THE controversial BCP Council plan to sell its beach hut stock has collapsed following an intervention by a senior Government minister.

Levelling-up secretary Greg Clark MP has stepped in to call a halt to the local authority’s intention to create a majority or wholly owned company which would have bought thousands of huts to fund transformation.

In the past couple of weeks BCP Council leader Cllr Drew Mellor remained positive over the option to create the special purpose vehicle (SPV), insisting it had government approval.

It has now come to light that ministers are changing the rules around the flexible use of capital receipts.

Cllr Mellor confirmed to the Daily Echo today that the SPV plan would not be proceeded with.

Sir Christopher Chope MP, who has been an outspoken critic of the beach hut sell off, said he hoped the move from Mr Clark would “save the council from themselves”.

Mr Clark is expected to send a letter to all councils tomorrow in which he will confirm he is tightening up the rules around how councils use funds unlocked from selling assets to close a loophole.

Bournemouth Echo: Levelling-up secretary Greg ClarkLevelling-up secretary Greg Clark

In a statement provided to the Daily Echo, Mr Clark said: “Every council has a duty to use the tax they receive from hardworking people in a responsible way.

“It’s not right that some councils have attempted to abuse a loophole to do dodgy deals which only benefit the bottom lines of consultancies and accounting firms.

“That’s why we are cracking down on accounting practices that put taxpayer cash at risk.”

Under the council plan, the SPV would have purchased the beach huts along Poole and Christchurch bays at market value using mostly third-party debt and an additional shareholder loan from the local authority. This transaction would provide the council with the circa £50million needed to plug a hole in its budget to fund transformation of services.

Two weeks ago, Cllr Mellor said an alternative option of borrowing the large sum was being discussed with central-Government instead of the beach hut sell off. At the time he said it had been confirmed the SPV proposal was within the rules of the flexible use of capital receipts regulations, a statement he repeated in an interview with BBC Radio Solent last Wednesday when he said several times that government had approved it.

In a statement given to the Daily Echo, Cllr Mellor said: “The beach hut securitisation plan, the principle of which had been agreed a year ago with a previous secretary of state, was designed to pay for our ambitious transformation programme which will save over £50m per year. It also avoided the need to have to sell assets such as our car parks to pay for this huge saving and keep council tax low which we have done with back-to-back council tax freezes.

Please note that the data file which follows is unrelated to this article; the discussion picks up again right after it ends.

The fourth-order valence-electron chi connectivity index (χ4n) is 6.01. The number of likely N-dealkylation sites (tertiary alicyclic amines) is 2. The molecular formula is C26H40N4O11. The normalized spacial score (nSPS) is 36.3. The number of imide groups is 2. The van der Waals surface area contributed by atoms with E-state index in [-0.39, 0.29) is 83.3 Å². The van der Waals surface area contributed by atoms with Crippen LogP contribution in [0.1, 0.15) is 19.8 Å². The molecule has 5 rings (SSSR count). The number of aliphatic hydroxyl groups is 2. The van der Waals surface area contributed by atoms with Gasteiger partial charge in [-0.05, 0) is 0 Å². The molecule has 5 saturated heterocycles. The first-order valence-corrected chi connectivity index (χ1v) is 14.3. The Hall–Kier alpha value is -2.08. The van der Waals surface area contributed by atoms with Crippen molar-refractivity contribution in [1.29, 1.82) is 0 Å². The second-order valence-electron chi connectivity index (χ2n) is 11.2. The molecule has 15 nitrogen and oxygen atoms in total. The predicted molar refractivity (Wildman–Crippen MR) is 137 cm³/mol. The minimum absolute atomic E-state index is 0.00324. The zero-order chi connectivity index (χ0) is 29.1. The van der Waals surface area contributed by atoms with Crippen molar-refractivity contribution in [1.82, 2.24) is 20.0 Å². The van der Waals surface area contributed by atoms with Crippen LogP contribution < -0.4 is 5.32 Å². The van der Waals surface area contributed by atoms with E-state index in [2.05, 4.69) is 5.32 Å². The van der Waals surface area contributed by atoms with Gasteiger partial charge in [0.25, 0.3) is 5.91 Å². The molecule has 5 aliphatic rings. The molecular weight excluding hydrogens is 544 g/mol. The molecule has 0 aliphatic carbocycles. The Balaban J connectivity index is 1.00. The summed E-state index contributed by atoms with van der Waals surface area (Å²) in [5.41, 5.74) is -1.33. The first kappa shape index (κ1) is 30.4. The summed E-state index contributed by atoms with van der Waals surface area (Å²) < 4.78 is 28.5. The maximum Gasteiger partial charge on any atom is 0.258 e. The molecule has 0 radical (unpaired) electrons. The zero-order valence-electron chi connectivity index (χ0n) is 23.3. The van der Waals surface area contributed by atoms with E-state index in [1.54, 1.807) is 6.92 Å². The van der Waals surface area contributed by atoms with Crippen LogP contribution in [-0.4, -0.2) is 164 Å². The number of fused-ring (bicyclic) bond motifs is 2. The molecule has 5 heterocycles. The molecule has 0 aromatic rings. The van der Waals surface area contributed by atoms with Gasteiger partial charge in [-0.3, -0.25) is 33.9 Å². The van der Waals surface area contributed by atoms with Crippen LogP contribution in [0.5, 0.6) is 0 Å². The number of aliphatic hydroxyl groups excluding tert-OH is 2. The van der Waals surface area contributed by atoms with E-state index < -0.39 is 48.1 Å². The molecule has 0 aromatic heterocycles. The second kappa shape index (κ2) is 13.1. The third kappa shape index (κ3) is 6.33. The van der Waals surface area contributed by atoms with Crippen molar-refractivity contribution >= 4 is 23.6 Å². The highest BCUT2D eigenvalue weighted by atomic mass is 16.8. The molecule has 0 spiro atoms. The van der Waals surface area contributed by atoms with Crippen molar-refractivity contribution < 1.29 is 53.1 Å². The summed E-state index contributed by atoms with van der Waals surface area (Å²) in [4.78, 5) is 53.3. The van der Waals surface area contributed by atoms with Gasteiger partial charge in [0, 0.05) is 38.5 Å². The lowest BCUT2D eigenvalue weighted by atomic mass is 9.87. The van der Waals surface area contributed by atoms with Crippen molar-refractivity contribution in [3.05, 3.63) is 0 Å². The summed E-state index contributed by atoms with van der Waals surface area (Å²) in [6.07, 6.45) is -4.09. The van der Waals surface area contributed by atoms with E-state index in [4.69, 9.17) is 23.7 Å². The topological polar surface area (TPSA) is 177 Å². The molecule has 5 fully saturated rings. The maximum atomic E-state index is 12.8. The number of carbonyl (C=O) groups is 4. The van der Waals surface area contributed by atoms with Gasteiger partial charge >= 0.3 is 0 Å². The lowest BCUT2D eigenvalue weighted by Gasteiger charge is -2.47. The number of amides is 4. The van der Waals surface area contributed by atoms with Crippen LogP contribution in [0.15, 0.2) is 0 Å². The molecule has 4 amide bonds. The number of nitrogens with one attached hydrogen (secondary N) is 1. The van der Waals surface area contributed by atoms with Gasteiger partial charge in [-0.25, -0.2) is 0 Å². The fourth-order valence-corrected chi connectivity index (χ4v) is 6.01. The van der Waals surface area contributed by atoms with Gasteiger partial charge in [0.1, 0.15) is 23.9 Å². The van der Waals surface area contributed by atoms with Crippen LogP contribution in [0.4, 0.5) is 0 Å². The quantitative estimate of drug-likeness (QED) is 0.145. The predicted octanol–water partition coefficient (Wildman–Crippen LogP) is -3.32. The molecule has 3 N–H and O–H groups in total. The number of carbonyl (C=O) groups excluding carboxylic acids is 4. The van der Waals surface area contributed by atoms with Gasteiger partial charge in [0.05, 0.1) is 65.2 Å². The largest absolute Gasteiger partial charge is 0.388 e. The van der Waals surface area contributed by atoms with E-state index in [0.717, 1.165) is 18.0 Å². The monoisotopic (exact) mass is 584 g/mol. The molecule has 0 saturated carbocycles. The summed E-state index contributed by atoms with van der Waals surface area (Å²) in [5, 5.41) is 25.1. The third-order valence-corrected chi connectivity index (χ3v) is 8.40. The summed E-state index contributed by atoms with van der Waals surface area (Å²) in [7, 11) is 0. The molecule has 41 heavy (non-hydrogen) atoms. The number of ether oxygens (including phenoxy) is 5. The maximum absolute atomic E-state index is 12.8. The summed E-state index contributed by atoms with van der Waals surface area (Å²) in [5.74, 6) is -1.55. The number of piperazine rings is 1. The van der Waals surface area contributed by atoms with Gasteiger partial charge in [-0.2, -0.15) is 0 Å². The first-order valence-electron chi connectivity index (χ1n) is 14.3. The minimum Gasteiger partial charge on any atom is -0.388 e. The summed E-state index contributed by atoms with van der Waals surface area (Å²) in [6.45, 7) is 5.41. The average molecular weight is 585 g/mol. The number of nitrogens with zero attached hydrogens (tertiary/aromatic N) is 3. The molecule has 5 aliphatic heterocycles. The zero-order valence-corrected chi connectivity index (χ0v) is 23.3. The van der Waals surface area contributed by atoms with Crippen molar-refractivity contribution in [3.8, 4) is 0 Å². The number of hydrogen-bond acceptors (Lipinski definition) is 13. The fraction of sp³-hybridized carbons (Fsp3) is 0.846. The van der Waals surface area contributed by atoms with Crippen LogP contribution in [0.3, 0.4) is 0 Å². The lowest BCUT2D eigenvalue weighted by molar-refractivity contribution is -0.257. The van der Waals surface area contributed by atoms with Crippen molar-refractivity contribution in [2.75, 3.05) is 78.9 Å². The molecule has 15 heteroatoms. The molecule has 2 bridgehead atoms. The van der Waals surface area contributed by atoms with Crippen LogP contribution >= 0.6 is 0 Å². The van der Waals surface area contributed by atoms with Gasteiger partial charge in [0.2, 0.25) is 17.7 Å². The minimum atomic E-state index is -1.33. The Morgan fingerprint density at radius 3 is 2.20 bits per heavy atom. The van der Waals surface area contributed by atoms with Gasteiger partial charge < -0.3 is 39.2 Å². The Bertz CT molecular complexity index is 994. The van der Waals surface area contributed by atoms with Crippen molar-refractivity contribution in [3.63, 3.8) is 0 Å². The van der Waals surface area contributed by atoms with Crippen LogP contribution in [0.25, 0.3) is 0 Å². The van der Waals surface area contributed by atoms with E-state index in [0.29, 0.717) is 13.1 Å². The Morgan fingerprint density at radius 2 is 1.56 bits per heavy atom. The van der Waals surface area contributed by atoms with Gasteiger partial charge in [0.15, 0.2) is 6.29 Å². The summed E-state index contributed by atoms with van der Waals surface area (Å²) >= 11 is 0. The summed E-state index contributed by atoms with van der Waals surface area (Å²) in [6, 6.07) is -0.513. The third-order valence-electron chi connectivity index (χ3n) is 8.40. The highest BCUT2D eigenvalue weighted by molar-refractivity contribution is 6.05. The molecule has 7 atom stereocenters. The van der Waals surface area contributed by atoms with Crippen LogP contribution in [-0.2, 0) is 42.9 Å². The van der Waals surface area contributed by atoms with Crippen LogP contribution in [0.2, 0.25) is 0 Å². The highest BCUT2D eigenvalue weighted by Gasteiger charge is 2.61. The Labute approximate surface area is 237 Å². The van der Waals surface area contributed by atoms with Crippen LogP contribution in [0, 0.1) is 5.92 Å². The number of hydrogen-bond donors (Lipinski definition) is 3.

Bournemouth Echo: Cllr Drew MellorCllr Drew Mellor

“Whilst we are disappointed that the rules are being changed to prevent this plan, despite this being agreed at the highest level, this is happening in the context of a positive, direct conversation with senior ministers about a simpler, clearer way to fund our council modernisation programme.

“We welcome this level of collaboration and are now encouraged that this new offer to fund our ambitious plans without having to resort to complicated methods will achieve the result we always wanted.”

Cllr Mellor said the authority is in the first wave of local government reorganisation, which had already achieved recurring savings of £50million since 2019.

He said direct discussions with ministers over funding signed off transformation plans through borrowing were ongoing.

Conservative MP for Christchurch Sir Christopher told the Daily Echo he was very pleased the government had taken action.

“The government made it quite clear if there was any attempt to try and get round the letter and spirit of the rules then they would intervene and that is exactly what they have now done,” Sir Christopher said.

“My understanding from having spoken to the minister is that the council was strongly advised not to go down this route and when they made it clear that that was what they were going to do, the government decided for the avoidance of doubt to issue the direction which it has now done and change the regulations.

He said: “Basically we have a council that was trying to do something which it was being strongly advised by a Conservative government not to do and in the end the government has had to intervene to save the council taxpayers of BCP from a potentially significant loss.”